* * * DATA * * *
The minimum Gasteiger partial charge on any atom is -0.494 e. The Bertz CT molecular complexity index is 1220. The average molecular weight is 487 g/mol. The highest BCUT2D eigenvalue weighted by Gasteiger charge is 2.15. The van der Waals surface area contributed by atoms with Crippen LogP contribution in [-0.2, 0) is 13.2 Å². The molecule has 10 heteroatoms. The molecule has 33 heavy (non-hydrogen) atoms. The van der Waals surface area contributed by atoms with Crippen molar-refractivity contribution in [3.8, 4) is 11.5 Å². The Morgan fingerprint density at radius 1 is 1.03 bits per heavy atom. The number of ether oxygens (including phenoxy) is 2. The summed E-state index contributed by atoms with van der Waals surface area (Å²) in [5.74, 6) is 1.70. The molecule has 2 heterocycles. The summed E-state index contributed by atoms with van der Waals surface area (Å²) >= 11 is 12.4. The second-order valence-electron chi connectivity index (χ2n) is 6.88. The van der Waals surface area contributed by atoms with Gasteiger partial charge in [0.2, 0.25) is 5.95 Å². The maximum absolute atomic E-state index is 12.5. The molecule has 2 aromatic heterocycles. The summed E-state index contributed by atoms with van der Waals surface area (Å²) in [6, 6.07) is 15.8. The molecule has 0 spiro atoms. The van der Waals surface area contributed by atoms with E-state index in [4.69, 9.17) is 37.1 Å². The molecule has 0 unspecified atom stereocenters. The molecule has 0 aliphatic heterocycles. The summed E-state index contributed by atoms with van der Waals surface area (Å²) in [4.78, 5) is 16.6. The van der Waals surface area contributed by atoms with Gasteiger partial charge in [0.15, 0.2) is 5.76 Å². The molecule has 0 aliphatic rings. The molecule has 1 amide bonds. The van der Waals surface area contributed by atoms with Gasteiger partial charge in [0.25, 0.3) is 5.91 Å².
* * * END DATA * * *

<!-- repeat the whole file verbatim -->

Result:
The minimum Gasteiger partial charge on any atom is -0.494 e. The Bertz CT molecular complexity index is 1220. The average molecular weight is 487 g/mol. The highest BCUT2D eigenvalue weighted by Gasteiger charge is 2.15. The van der Waals surface area contributed by atoms with Crippen LogP contribution in [-0.2, 0) is 13.2 Å². The molecule has 10 heteroatoms. The molecule has 33 heavy (non-hydrogen) atoms. The van der Waals surface area contributed by atoms with Crippen molar-refractivity contribution in [3.8, 4) is 11.5 Å². The Morgan fingerprint density at radius 1 is 1.03 bits per heavy atom. The number of ether oxygens (including phenoxy) is 2. The summed E-state index contributed by atoms with van der Waals surface area (Å²) in [5.74, 6) is 1.70. The molecule has 2 heterocycles. The summed E-state index contributed by atoms with van der Waals surface area (Å²) >= 11 is 12.4. The second-order valence-electron chi connectivity index (χ2n) is 6.88. The van der Waals surface area contributed by atoms with Gasteiger partial charge in [0.2, 0.25) is 5.95 Å². The maximum absolute atomic E-state index is 12.5. The molecule has 2 aromatic heterocycles. The summed E-state index contributed by atoms with van der Waals surface area (Å²) in [6, 6.07) is 15.8. The molecule has 0 spiro atoms. The van der Waals surface area contributed by atoms with E-state index in [4.69, 9.17) is 37.1 Å². The molecule has 0 unspecified atom stereocenters. The molecule has 0 aliphatic heterocycles. The summed E-state index contributed by atoms with van der Waals surface area (Å²) in [4.78, 5) is 16.6. The van der Waals surface area contributed by atoms with Gasteiger partial charge in [0.15, 0.2) is 5.76 Å². The molecule has 0 aliphatic rings. The molecule has 1 amide bonds. The van der Waals surface area contributed by atoms with Gasteiger partial charge in [0.25, 0.3) is 5.91 Å².